Pharmaceutical companies are reporting a fall in marketing spend on GPs (particularly direct mail, advertising and sampling) as well as industry sponsored clinical trials in Australia. The more cynical suggest most of the pharmaceutical action occurs overseas and government has every right to put constraints on the PBS spend, leaving less in the pharmaceutical kitty for marketing and ‘research’.

Both political parties will be looking for health cuts leading up to the election and one way is to save on drugs. The PBS outlayed $7b alone on atorvastatin (LipitorTM), which is now off patent. Ways to save include allowing others to prescribe (e.g. pharmacists, nurses), widening the time interval of repeat authorisations, e-Script systems that track compliance, moving to generics as patents expire, closer auditing of Home Medicines Reviews, and greater consumer payments (e.g. OTC listings).

GSK has announced it is declaring sponsorship of individual doctors, consultancy on panels etc., ahead of the Medicine Australia Code redraft in two years’ time. Disclosure is expected to lessen the spend.

It is hoped Information Technology (IT) will create efficiencies in our overstretched health system – this may be more from the administrators’ perspective. Many clinicians are saying they are yet to feel real benefits, except for some working in the high-tech specialties.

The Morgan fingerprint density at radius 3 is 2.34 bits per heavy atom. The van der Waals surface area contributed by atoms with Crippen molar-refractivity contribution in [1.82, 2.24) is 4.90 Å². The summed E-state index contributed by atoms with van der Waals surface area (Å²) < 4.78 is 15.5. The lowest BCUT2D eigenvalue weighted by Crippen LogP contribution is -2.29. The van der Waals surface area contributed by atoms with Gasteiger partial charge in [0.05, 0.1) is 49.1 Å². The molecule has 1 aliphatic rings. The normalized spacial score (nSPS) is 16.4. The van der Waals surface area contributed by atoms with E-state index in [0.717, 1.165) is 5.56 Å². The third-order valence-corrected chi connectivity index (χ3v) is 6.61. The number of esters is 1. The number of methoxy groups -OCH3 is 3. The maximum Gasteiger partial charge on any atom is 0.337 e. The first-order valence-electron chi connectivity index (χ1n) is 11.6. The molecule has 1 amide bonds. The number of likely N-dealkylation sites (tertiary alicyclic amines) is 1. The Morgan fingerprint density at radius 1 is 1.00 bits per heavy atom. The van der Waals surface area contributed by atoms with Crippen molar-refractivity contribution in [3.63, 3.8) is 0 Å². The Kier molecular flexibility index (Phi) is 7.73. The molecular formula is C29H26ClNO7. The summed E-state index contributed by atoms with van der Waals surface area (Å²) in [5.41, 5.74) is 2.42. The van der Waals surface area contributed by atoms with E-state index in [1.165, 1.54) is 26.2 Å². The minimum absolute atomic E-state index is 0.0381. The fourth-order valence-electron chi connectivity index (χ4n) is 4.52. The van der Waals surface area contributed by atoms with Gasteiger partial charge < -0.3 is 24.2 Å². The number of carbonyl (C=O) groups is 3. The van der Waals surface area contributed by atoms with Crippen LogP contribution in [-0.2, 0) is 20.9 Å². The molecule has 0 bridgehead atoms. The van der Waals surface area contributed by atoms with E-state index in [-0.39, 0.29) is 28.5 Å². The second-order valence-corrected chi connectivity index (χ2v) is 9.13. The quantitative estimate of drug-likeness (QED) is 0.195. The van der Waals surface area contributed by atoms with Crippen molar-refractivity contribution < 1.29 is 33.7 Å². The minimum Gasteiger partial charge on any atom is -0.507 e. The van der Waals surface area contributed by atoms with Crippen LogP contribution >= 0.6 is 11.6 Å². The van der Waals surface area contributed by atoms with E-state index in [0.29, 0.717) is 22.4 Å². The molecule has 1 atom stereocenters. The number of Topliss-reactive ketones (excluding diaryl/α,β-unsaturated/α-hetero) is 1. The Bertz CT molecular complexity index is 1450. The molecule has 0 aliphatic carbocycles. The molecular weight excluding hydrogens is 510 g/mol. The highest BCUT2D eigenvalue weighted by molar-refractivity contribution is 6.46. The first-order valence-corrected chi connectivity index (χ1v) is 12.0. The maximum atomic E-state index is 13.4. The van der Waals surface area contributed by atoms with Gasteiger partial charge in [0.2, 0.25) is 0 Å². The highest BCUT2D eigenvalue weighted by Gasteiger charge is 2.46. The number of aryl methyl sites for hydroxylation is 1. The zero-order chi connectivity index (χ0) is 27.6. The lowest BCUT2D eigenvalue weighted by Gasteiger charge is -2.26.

We feature some of the Information Communication Technology (ICT) advances that Fiona Stanley Hospital is heralding (see P 22 Medical Forum, May edition) but some older doctors see medicos and other health professionals as being largely responsible for content, which translates into more time in front of a screen and less time with patients.

Primary care is being reshaped. Public hospitals are being asked to devolve management into the community with Medicare Locals to coordinate. GP services are a relatively small part of the health budget and the latest health workforce figures suggest we are in the middle of a GP shortage. Enter the cheaper Nurse Practitioner alternative. The federal AMA has a big fight on its hands.

The federal government has responded to strong recent lobbying to fund an extra 116 intern training places (where the other 50 or so graduates end up is uncertain). There is ongoing haggling over how many medical graduates we need, when it may come down to how many we can afford. Training costs will also come under pressure, expect to see more mannequins replacing real patients. In WA, a lot of money has been put into rural training.

Medical graduate salaries have done well, until recently, and in WA in particular. Other disciplines are catching up with Graduate Careers Australia listing dentistry, optometry, earth sciences, and engineering ahead of medicine in the median graduate starting salaries. Mind you, medical graduates enjoy the best employment prospects, with 98% in full-time work within four months of graduation (compared to 54% with Arts degrees). About 3500 medical students are due to graduate from Australia’s 20 medical schools in 2013 and attention is focused on their postgraduate training and community placement because the closer we match expertise with community need, the less hassle politically.


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